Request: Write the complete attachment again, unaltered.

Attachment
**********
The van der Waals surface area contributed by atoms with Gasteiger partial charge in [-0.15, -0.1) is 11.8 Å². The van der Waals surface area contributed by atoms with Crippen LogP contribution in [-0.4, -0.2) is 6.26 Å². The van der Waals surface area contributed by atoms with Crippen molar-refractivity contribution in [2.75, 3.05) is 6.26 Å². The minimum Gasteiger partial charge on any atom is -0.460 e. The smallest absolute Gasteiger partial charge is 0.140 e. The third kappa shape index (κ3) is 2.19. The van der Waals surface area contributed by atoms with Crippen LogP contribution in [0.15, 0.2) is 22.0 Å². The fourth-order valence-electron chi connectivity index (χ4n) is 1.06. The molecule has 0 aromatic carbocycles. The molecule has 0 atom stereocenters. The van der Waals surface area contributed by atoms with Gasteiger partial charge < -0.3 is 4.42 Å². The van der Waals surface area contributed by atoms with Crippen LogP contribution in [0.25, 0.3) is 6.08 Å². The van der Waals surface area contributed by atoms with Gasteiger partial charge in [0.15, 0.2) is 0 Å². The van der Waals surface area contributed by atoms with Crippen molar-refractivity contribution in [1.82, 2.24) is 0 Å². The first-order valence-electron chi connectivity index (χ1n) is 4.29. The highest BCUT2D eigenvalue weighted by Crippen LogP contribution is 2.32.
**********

The van der Waals surface area contributed by atoms with Gasteiger partial charge in [-0.15, -0.1) is 11.8 Å². The van der Waals surface area contributed by atoms with Crippen LogP contribution in [-0.4, -0.2) is 6.26 Å². The van der Waals surface area contributed by atoms with Crippen molar-refractivity contribution in [2.75, 3.05) is 6.26 Å². The minimum Gasteiger partial charge on any atom is -0.460 e. The smallest absolute Gasteiger partial charge is 0.140 e. The third kappa shape index (κ3) is 2.19. The van der Waals surface area contributed by atoms with Crippen LogP contribution in [0.15, 0.2) is 22.0 Å². The fourth-order valence-electron chi connectivity index (χ4n) is 1.06. The molecule has 0 aromatic carbocycles. The molecule has 0 atom stereocenters. The van der Waals surface area contributed by atoms with Gasteiger partial charge < -0.3 is 4.42 Å². The van der Waals surface area contributed by atoms with Crippen LogP contribution in [0.25, 0.3) is 6.08 Å². The van der Waals surface area contributed by atoms with Gasteiger partial charge in [0.15, 0.2) is 0 Å². The van der Waals surface area contributed by atoms with Crippen molar-refractivity contribution in [1.82, 2.24) is 0 Å². The first-order valence-electron chi connectivity index (χ1n) is 4.29. The highest BCUT2D eigenvalue weighted by Crippen LogP contribution is 2.32.